Very recently, the Coronavirus that apparently originated from the Wuhan province in China has created pandemonium across the world creating an atmosphere of a health crisis for the global populace. As the news of the deadly Coronavirus creates waves of panic across the globe, cyberattackers are lurking into this phenomenon as an opportunity, less of a catastrophe. Multiple instances of malicious, automated emails have been reported in several continents that are getting spooled with ‘Coronavirus’ as a theme.
The content of these emails is smartly written, consisting of an attachment that claims to provide information on prevention & precaution of the virus. When recipients click on this attachment to view the content, what happens next is an irony within itself —one virus used to propagate another. What’s worse is attackers are distributing the infamous Emotet Trojan through these malicious attachments.
Currently, the major reported instances are seen in regions closer to the Coronavirus’ point of origination. Hence, emails written primarily in Japanese and other Asian languages are seen circulated with the attachment heading composed in the regional language, on purpose. To make these emails sound ‘very urgent,’ attackers are ensuring that they add current dates to these emails.
To give a sense of the situation, emails are being sent from fake email IDs of local health organizations that pretend to alarm about the virus’ outbreak in that region.
For example, emails can be sent from fake email IDs of health institutions in the Philippines, the content of which will be on the lines of, “ the Coronavirus has impacted Manila with the first official patient diagnosed in the Philippine General Hospital.” Hackers are even forging the official mailing addresses, phone & fax numbers of these institutions to make the communication sound very genuine and legitimate.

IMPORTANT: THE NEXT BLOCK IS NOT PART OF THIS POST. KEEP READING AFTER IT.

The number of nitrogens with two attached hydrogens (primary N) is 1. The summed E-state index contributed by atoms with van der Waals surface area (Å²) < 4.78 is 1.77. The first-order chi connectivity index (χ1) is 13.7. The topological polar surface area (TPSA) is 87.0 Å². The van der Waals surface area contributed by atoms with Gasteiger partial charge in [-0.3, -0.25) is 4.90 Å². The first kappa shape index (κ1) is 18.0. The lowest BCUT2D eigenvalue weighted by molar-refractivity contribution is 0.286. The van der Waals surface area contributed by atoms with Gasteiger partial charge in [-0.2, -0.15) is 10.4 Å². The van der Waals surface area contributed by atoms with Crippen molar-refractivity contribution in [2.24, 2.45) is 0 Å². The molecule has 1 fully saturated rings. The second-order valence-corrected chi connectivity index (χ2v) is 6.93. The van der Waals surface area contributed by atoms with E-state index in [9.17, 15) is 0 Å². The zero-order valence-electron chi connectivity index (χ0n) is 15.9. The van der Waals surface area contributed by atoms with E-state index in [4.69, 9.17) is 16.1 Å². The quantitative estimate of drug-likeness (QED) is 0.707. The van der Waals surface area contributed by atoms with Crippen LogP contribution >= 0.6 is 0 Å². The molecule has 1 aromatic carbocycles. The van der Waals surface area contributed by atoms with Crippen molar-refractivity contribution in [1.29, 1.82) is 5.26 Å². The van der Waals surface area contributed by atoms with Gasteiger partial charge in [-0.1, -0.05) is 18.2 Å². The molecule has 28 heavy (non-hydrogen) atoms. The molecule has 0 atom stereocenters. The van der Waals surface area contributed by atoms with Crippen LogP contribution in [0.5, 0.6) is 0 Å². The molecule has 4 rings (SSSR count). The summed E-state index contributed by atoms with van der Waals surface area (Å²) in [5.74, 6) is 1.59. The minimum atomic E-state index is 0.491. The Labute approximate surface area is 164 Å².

Previously, malicious emails that contained Emotet were propagated to lure a corporate target audience, in Asia as well as in Europe. This style though, analysts say, can be far more successful as bait considering the deep impact of the implications of Coronavirus.
Attached in an Office 365 email, it asks the users to enable content if the document is being opened in a protected view. As with most Emotet email attacks, if the attachment is opened with ‘macros enabled’ it automatically infuses an obfuscated VBA macro script that further opens Powershell and downloads and installs an Emotet downloader in the background. The extracted macros then use the same predictable obfuscation techniques. Other than Emotet, analysts also observe a swarm of Coronavirus themed spam campaigns.
However, this modus operandi is malicious and fake!
These email attachments carry a plethora of cyber threats riding on Trojan & Worm malware that are capable of annihilating sensitive data and tamper with computers and networks meant for business and personal use. Ten documents have been seen to be circulating so far.
Obviously, hackers will try to maximize this opportunity and accelerate the spread of malware through these fake documents. Hacker proximity is predicted to be directly proportional with the regions that ‘Coronavirus’ penetrates. We will see more of such mal-campaigns targeted towards several other demographic regions with emails written in the respective native languages.
Coronavirus, unfortunately, is predicted to spread (with cases exceeding SARS) making it inevitable that cybercrime will continue to thrive through it.
Awareness is the key
You could be the next victim! Businesses, as well as consumers, need to be cautious before opening email attachments, especially the ones with the subject line that contains ‘Coronavirus.’
Here are a few additional safety tips to protect against the same –
- Practice precaution when opening emails titled ‘Coronavirus’
- Be additionally careful when you receive emails in the file formats .PDF,.MP4,.DOC
- Even if the sender of the email reads like a legitimate source, carefully examine the email ID
- Look out for educational videos pertaining to Coronavirus
- Don’t fall for emails spreading fake news about the virus
- Keep away from knowledge sharing emails about the deadly outbreak of the virus
Knowing that malware are using Coronavirus as a channel for attacks can help in reducing the spread of malware. After all, the current Emotet campaign again seems like a run-of-the-mill attempt to sabotage public and enterprise assets. Remember the spread of malware through World Cup campaigns and, quite recently, through Greta Thunberg?